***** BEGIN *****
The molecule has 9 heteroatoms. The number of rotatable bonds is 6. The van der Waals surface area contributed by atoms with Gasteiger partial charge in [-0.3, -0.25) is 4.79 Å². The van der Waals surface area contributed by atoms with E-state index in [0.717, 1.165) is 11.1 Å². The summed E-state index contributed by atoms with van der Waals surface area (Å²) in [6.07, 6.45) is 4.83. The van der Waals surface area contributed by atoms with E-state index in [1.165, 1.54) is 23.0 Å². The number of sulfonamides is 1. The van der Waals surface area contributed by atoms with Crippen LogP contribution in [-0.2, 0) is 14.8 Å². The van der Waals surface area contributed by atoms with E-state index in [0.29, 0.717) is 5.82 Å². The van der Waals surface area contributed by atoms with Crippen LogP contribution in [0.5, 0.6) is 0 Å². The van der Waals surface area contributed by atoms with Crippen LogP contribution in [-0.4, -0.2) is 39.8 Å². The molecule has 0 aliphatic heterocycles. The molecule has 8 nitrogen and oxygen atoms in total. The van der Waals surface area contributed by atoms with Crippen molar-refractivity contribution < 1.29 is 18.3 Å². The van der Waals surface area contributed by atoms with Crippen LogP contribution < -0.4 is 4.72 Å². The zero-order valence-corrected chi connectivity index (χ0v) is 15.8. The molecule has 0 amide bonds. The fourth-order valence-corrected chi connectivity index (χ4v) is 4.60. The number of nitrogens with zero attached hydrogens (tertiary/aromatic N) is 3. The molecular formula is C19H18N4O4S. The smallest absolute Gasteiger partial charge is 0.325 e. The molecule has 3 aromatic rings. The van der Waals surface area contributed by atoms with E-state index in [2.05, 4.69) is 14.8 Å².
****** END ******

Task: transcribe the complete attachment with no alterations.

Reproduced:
The molecule has 9 heteroatoms. The number of rotatable bonds is 6. The van der Waals surface area contributed by atoms with Gasteiger partial charge in [-0.3, -0.25) is 4.79 Å². The van der Waals surface area contributed by atoms with E-state index in [0.717, 1.165) is 11.1 Å². The summed E-state index contributed by atoms with van der Waals surface area (Å²) in [6.07, 6.45) is 4.83. The van der Waals surface area contributed by atoms with E-state index in [1.165, 1.54) is 23.0 Å². The number of sulfonamides is 1. The van der Waals surface area contributed by atoms with Crippen LogP contribution in [-0.2, 0) is 14.8 Å². The van der Waals surface area contributed by atoms with E-state index in [0.29, 0.717) is 5.82 Å². The van der Waals surface area contributed by atoms with Crippen LogP contribution in [0.5, 0.6) is 0 Å². The van der Waals surface area contributed by atoms with Crippen LogP contribution in [-0.4, -0.2) is 39.8 Å². The molecule has 0 aliphatic heterocycles. The molecule has 8 nitrogen and oxygen atoms in total. The van der Waals surface area contributed by atoms with Crippen molar-refractivity contribution < 1.29 is 18.3 Å². The van der Waals surface area contributed by atoms with Crippen LogP contribution < -0.4 is 4.72 Å². The zero-order valence-corrected chi connectivity index (χ0v) is 15.8. The molecule has 0 amide bonds. The fourth-order valence-corrected chi connectivity index (χ4v) is 4.60. The number of nitrogens with zero attached hydrogens (tertiary/aromatic N) is 3. The molecular formula is C19H18N4O4S. The smallest absolute Gasteiger partial charge is 0.325 e. The molecule has 3 aromatic rings. The van der Waals surface area contributed by atoms with E-state index in [2.05, 4.69) is 14.8 Å².